1. Hey Luke, nice work on getting all that onto such a compact single sided PCB. Very pleased to see the skills of CNC PCB prototyping getting passed on to a wider group. Talsit and Gav are very smart guys, and a great resource.

  2. Very cool! How’d this turn out?! I’ve been planning on doing my own layout for a home etched 2520 doa. Don’t understand why the ones based on kits stick to the smallest possible footprint ending up with the weird off board wiring. Yours looks great!

    1. Hi Sasha!

      Thanks for reading the blog!
      This project is still in progress, and I have a few in parallel with it now too.
      In particular I have an analog synthesizer that I am designing, a preamp/EQ and then the compressor – so lot’s to still do yet!

      But I will definitely keep you posted.

      Thanks again for reading! I’ll be sure to have a lot more happening early next year.

  3. Dear eTheory,

    I have been using the free version LTSpice & I wanted to know if you have used LT & if you find Eagle to work better. From the picture they look very similar, however LT does not have variable parts or continuos simulating (wording). I keep telling myself it is what I need & not what I want, however if you have any insight, I am open-ears:”)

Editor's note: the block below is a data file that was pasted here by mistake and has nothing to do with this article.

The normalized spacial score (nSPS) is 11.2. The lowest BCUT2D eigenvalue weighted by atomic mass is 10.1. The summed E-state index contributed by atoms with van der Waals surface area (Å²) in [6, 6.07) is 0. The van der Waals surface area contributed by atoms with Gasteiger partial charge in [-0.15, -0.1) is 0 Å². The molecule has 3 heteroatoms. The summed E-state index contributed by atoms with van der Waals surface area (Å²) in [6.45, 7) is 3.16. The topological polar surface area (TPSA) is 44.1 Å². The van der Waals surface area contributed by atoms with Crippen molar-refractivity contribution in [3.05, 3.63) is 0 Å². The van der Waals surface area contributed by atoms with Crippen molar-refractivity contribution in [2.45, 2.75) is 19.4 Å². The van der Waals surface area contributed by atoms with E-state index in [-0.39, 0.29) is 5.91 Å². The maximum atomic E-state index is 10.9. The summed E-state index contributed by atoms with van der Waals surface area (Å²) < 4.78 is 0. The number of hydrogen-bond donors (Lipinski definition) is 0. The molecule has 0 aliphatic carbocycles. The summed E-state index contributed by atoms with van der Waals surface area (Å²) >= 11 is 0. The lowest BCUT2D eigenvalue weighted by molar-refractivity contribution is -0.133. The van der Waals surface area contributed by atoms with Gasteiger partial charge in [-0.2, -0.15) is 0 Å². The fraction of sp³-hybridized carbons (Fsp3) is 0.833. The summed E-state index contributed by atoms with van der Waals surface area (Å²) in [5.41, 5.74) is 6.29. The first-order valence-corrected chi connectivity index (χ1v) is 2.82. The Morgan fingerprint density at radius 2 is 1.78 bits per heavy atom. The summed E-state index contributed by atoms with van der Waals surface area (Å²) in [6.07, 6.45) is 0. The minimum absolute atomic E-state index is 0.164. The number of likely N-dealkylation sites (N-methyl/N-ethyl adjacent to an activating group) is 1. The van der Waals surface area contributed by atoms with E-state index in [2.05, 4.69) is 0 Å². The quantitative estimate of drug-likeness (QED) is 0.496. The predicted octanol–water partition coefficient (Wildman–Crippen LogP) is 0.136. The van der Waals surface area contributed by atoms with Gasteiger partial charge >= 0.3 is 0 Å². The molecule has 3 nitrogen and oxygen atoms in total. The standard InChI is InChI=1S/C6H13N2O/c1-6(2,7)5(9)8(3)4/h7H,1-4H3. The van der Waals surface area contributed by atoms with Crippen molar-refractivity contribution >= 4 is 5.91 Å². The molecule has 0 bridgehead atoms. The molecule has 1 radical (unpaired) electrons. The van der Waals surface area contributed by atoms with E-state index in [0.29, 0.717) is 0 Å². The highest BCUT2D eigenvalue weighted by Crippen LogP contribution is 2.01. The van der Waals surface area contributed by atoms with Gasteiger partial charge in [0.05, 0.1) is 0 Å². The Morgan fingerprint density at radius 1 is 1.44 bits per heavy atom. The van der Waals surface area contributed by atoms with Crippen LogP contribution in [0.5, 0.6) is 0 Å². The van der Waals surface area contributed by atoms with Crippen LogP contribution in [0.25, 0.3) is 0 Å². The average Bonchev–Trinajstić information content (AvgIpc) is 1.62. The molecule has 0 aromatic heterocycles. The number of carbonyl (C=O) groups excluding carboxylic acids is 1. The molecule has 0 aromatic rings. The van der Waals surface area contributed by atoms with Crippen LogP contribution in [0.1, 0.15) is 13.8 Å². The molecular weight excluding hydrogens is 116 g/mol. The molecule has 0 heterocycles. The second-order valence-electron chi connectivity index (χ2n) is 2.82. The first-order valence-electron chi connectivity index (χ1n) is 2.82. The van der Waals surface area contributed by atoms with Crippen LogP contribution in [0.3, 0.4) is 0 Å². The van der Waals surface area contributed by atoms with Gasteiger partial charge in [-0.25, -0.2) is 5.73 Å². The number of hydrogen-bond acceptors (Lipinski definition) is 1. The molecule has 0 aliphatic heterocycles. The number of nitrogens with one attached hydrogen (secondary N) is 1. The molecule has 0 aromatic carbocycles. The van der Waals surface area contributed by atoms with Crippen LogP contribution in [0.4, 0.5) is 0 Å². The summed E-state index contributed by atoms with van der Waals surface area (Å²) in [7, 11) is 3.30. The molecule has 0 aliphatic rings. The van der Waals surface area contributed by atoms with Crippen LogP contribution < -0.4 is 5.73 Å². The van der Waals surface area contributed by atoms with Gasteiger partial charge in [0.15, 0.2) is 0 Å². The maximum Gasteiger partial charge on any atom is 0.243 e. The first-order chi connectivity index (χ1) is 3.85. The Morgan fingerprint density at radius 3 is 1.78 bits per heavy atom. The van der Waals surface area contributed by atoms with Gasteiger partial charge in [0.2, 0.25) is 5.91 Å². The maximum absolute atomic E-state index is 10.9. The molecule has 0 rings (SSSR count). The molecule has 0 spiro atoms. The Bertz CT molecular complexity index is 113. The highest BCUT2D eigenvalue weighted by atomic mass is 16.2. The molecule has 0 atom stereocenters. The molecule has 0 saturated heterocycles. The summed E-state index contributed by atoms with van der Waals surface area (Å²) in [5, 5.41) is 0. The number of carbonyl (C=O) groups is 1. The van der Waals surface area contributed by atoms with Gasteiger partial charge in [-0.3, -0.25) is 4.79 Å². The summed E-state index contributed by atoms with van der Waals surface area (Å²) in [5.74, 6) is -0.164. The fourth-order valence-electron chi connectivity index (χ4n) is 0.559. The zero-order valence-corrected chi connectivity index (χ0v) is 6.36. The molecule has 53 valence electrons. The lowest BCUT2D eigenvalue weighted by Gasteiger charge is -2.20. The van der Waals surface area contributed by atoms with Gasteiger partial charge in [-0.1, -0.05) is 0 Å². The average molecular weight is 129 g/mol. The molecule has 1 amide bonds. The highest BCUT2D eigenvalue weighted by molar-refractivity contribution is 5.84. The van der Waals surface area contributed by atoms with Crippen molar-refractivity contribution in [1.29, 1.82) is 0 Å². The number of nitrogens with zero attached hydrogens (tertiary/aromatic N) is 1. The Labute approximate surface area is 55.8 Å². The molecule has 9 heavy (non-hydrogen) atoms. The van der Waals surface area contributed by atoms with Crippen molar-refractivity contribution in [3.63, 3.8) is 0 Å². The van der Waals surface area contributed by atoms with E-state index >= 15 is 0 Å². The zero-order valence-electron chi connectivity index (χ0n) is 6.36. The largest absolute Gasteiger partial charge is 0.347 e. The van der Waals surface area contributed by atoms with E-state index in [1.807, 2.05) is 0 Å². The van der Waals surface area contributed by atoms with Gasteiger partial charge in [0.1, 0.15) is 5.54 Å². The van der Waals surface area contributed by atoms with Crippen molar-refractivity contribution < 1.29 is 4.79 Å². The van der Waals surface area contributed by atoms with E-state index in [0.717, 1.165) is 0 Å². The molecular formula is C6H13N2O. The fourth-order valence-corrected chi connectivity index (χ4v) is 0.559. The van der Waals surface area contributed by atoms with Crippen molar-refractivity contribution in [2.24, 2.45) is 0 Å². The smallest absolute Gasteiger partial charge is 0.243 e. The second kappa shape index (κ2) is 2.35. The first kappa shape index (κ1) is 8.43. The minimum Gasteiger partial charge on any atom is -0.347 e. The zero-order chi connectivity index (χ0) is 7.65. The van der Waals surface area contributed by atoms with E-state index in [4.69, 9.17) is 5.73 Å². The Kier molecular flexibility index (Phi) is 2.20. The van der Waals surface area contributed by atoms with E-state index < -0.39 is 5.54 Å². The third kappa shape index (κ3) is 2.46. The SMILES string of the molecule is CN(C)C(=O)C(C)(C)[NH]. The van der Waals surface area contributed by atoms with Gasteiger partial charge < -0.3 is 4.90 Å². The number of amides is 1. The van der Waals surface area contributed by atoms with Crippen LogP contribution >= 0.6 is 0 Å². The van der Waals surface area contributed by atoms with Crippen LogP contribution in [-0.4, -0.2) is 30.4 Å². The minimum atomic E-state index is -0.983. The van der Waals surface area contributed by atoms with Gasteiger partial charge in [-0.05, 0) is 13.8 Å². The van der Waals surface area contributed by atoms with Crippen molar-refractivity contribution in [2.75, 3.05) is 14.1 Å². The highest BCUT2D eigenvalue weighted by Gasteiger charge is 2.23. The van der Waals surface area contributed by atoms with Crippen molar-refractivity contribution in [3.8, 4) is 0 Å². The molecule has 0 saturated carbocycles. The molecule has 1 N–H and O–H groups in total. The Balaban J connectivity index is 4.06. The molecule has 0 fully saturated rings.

-thee.

  4. Also,

    Your board looks amazing, I have-yet to etch any boards, still on the point-to-point & loving it, however I feel I am ready for an internal-upgrade;”)

    Stay up & May the source be with you! : :

    -thee.

  5. Yo EVolutionary.THeory, where did you find the 225L schem?

    If you got it on hand shoot me an email brother!:”)

    -=-thanks boss! . ;2πø∞
    -=thee.

    1. Hi Max,

      Thank you for your interest.
      I will be selling PCBs for these online soon.
      I spent countless hours testing and designing these devices, taking pieces of information I found on the net and building/adjusting/prototyping/updating many times before getting the levels of performance they now have. It would be hard for me to justify giving away all of these hours of work and design for free, hence the plan to soon sell PCBs to try and recuperate some of my costs.

      Regards,
      etheory.